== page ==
SECRECY NEWS
from the FAS Project on Government Secrecy
Volume 2002, Issue No. 13
February 20, 2002

PENTAGON PURSUES "STRATEGIC INFLUENCE"

The Pentagon triggered a flurry of controversy with the disclosure that it had established an Office of Strategic Influence last October to exploit foreign media outlets, the Internet, and other avenues to shape public perception abroad in a way advantageous to the United States.

While tactical deception and psychological operations are conventional military tools, the new Office aroused concern because of its proposed use of the news media to actively disseminate false information and the associated potential for corrupting public discourse.

Ironically, the Pentagon proposal to conduct clandestine propaganda activities instantly became the subject of international news and commentary. Government officials stressed that the proposal had not been finally approved.

The existence of the Pentagon's Office of Strategic Influence was first reported in Intelligence Online (14-27 February), published in Paris, and in the New York Times on February 19. See "Pentagon Readies Efforts to Sway Sentiment Abroad":

The new initiative builds on a substantial foundation of Pentagon interest in psychological operations [PSYOP], which are defined as:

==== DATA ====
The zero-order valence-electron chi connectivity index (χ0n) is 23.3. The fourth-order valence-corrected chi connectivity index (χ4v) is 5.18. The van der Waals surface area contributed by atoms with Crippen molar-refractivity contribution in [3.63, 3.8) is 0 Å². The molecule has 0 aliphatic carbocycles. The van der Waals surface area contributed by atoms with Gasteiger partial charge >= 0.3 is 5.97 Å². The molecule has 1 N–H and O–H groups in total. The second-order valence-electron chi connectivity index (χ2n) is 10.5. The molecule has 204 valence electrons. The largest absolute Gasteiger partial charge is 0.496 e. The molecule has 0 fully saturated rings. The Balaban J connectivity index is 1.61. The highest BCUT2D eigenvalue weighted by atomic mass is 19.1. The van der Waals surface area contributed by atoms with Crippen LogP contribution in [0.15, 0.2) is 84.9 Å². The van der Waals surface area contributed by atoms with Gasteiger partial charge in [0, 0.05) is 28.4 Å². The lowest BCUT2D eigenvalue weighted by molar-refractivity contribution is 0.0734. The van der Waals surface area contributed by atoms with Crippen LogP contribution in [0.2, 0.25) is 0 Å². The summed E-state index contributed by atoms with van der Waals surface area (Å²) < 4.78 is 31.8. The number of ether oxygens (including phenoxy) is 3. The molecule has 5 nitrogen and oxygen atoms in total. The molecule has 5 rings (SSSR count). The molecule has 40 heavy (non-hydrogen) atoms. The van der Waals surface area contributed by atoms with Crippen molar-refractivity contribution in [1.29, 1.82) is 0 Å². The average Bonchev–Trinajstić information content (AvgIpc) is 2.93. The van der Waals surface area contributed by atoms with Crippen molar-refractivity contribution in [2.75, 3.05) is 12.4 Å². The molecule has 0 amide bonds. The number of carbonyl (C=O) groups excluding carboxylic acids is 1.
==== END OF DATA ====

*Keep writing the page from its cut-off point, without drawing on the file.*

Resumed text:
"...products and/or actions that induce or reinforce the attitudes, opinions, and emotions of selected foreign target governments, organizations, groups, and individuals to create a behavior that supports U.S. national policy objectives and the theater combatant commander's intentions at the strategic, operational, and tactical levels."

"The prompt and effective use of PSYOP in military operations can avert crises, end wars, and save lives," according to the Pentagon's Defense Science Board (DSB). "A relatively small investment over time can reap huge rewards for the United States and its allies, both diplomatically and militarily."

See the May 2000 DSB report on "The Creation and Dissemination of All Forms of Information in Support of Psychological Operations (PSYOP) in Time of Military Conflict":

The Pentagon program also has a precursor in President Clinton's 1999 International Public Information program, prescribed by Presidential Decision Directive 68. See:

The new Office of Strategic Influence is headed by Air Force Brig. General Simon P. Worden, a personable and in many respects admirable figure who has a record of pursuing ambitious but ultimately unsuccessful projects.

"Worden is an excellent choice to head a foreign disinformation office because of his experience with disinformation in the US," quipped one of Worden's former bureaucratic foes.

He cited Worden's advocacy role in several programs that had failed to realize their declared potential: "the Russian TOPAZ space nuclear reactor fiasco; the DC-X, which led to the U.S. spending billions on an impossible single-stage-to-orbit concept; and ballistic missile defense."


FIFTY YEARS OF THE INVENTION SECRECY ACT